>>> We can run Google through the W3C Validator all we want but the
    >>> acid test is: Do the business and product work and are they making
    >>> money?
    >>>
    >>> Lofty and pure goals of standards and compliance are fine. Making
    >>> money, creating value for shareholders and customers is the real
    >>> goal. Well, assuming you're living in the real world of consumers
    >>> and business.

    >>
    >> I dunno whether I agree with that. If nothing else, there is such a
    >> thing as setting a good example. Secondly, extensive testing or
    >> not, I doubt they can test _every_ possible situation _every_ time
    >> they make a non-compliant change. Thirdly, and despite what a lot
    >> of fools here in the US think, money, meaning making money, is NOT
    >> the top priority in anything, even in business. Keeping the
    >> business viable and healthy is the top biz priority and that amounts
    >> to much more than simply the most "economical" way to make money.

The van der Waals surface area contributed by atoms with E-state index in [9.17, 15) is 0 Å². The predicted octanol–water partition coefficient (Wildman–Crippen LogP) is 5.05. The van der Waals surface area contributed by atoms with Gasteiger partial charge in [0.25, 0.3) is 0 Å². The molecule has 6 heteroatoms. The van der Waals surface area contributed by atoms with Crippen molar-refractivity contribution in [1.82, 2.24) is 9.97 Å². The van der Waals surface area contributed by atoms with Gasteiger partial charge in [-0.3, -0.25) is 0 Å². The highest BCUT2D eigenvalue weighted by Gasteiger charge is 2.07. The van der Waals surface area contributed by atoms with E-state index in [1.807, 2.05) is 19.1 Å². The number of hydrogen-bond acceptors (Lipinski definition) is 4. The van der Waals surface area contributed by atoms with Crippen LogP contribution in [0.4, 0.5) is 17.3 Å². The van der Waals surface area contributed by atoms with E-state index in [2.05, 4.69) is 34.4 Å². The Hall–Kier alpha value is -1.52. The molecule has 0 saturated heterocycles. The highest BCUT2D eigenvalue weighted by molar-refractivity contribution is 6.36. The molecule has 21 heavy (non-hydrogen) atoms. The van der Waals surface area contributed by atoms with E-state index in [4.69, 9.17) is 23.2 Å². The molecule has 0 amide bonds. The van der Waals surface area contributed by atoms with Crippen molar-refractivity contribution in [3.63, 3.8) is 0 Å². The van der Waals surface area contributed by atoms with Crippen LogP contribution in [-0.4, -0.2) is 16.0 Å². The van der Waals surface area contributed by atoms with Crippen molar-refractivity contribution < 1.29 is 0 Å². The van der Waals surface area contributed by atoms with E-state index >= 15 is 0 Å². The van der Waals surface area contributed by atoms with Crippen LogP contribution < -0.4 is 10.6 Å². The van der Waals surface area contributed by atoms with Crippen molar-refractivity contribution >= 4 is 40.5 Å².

>
    > I agree with you that short-term profits shouldn't be everything to a
    > business. Google's smart, and I think they *do* realize that it's
    > not all about the next quarter's earnings. Over the last several
    > years, they've demonstrated that "don't be evil" is actually a pretty
    > good way to make money. In this case, however, the numbers simply
    > don't work out on the side of valid HTML. What percentage of the
    > people visiting http://www.google.com/ know what valid HTML is? Of
    > those, what percentage of those people actually care, provided the
    > site works? And of those, what percentage do you think will switch
    > search engines on the basis of their markup? Although I haven't
    > actually performed any calculations to determine the size of those
    > three groups, I'd wager that the last one is quite small indeed.
    >
    > Yes, Google does embrace web standards where it counts -- they are
    > strong proponents (and developers) of modern web applications, they